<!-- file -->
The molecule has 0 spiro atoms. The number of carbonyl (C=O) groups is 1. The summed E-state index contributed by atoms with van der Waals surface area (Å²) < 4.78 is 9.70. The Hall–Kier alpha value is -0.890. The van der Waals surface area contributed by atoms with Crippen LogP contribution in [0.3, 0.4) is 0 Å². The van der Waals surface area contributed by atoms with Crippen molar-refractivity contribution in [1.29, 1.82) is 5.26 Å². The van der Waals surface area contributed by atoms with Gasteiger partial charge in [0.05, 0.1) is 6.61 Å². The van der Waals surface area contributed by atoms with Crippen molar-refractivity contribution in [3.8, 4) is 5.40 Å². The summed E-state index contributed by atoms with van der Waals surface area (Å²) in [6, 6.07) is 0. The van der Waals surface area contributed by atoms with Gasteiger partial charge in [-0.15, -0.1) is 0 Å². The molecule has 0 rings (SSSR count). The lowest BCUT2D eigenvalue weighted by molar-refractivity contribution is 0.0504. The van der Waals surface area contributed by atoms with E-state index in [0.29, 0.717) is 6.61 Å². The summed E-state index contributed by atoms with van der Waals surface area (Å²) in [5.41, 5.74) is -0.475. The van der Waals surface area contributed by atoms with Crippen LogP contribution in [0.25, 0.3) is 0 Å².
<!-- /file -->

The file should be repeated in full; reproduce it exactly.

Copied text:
The molecule has 0 spiro atoms. The number of carbonyl (C=O) groups is 1. The summed E-state index contributed by atoms with van der Waals surface area (Å²) < 4.78 is 9.70. The Hall–Kier alpha value is -0.890. The van der Waals surface area contributed by atoms with Crippen LogP contribution in [0.3, 0.4) is 0 Å². The van der Waals surface area contributed by atoms with Crippen molar-refractivity contribution in [1.29, 1.82) is 5.26 Å². The van der Waals surface area contributed by atoms with Gasteiger partial charge in [0.05, 0.1) is 6.61 Å². The van der Waals surface area contributed by atoms with Crippen molar-refractivity contribution in [3.8, 4) is 5.40 Å². The summed E-state index contributed by atoms with van der Waals surface area (Å²) in [6, 6.07) is 0. The van der Waals surface area contributed by atoms with Gasteiger partial charge in [-0.15, -0.1) is 0 Å². The molecule has 0 rings (SSSR count). The lowest BCUT2D eigenvalue weighted by molar-refractivity contribution is 0.0504. The van der Waals surface area contributed by atoms with E-state index in [0.29, 0.717) is 6.61 Å². The summed E-state index contributed by atoms with van der Waals surface area (Å²) in [5.41, 5.74) is -0.475. The van der Waals surface area contributed by atoms with Crippen LogP contribution in [0.25, 0.3) is 0 Å².